Pipeline operator Enbridge Inc on Thursday reported a loss for the first quarter compared with a profit a year earlier, hit by nearly $4 billion in charges related to its investment in DCP Midstream and derivative losses.
Alberta-based Enbridge said the COVID-19 pandemic and resulting decline in demand for fuel pressured its Mainline system. Throughput on the pipeline system, which can ship 3 million barrels per day (bpd) of crude from Alberta to the United States, was down about 400,000 bpd in April.
It is likely to drop by an average of 400,000 to 600,000 bpd in the second quarter, as Western Canadian producers cut 1 million to 1.5 million bpd of output, Chief Executive Al Monaco said.
Despite the drop, Enbridge’s volumes are underpinned by refinery demand for heavy oil, the main crude produced in Western Canada, which is holding up better than light oil, he said.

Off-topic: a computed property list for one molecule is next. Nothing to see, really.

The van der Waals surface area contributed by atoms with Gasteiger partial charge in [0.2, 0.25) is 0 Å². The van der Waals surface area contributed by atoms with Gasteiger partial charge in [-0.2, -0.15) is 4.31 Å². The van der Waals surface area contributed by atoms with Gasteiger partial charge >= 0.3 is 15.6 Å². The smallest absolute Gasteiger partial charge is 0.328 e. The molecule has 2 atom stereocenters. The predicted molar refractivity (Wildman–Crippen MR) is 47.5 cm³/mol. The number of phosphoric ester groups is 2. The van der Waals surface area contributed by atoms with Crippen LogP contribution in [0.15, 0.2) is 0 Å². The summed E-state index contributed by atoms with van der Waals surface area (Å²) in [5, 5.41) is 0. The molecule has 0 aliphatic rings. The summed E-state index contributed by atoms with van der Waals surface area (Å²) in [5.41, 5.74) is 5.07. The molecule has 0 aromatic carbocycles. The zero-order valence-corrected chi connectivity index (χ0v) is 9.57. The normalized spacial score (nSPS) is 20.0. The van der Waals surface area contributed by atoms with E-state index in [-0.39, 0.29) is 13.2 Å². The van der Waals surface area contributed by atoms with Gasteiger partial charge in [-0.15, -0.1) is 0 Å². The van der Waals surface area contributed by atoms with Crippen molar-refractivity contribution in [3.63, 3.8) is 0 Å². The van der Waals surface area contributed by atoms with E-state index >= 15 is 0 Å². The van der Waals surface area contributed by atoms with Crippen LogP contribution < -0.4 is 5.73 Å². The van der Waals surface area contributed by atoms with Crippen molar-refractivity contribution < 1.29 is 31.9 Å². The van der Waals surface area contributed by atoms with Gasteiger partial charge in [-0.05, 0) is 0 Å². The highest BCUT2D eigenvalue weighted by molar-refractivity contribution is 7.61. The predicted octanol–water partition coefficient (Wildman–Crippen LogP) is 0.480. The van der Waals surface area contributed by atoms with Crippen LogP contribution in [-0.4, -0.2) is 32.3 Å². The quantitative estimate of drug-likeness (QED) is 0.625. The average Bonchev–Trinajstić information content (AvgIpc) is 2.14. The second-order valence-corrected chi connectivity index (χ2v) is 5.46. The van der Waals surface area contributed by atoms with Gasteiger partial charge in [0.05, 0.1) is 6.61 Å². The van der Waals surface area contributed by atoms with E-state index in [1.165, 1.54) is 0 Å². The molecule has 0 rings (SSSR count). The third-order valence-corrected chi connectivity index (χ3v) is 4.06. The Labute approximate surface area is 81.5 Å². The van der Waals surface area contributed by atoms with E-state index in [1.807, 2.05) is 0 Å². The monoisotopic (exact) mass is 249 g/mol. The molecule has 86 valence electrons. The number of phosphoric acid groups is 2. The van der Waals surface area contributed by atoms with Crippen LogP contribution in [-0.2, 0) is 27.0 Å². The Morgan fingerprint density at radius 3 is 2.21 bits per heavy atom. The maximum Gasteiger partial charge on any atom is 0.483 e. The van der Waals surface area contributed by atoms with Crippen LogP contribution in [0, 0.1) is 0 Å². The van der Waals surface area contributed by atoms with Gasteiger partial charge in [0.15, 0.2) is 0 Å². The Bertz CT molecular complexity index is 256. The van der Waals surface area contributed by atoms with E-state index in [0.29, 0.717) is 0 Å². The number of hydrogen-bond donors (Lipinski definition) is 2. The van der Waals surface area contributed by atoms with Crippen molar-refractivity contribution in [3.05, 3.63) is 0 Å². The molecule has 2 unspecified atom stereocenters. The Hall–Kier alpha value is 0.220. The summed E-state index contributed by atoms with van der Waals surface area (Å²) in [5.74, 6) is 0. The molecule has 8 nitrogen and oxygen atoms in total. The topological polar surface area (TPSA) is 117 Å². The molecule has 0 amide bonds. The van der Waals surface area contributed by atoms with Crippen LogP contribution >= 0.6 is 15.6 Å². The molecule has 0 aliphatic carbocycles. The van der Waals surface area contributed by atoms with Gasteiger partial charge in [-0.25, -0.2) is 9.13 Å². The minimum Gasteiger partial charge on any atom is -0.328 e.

A recent plunge in global crude prices due to lost demand caused by the pandemic has battered Canada, the world’s fourth-largest crude producer.
Over the past few weeks, North American oil companies have announced steep output curbs, slashed spending, cut dividends and suspended buybacks in response to the price rout.
Enbridge has deferred $1 billion in capital spending and cut costs by $300 million, including salary cuts and retirements, Monaco said.
Enbridge announced $400 million worth of asset sales, including two North America electricity and gas lines and an interest in French offshore wind projects.
The company’s shares rose 5 per cent in Toronto, as oil prices jumped.
Net loss attributable to common shareholders was $1.43 billion, or 71 cents per share, in the first quarter, compared with a profit of $1.89 billion, or 94 cents per share a year earlier.
On an adjusted per share basis, the company, however, earned 83 cents, while analysts, on average, had expected a profit of 74 cents, according to IBES data from Refinitiv.
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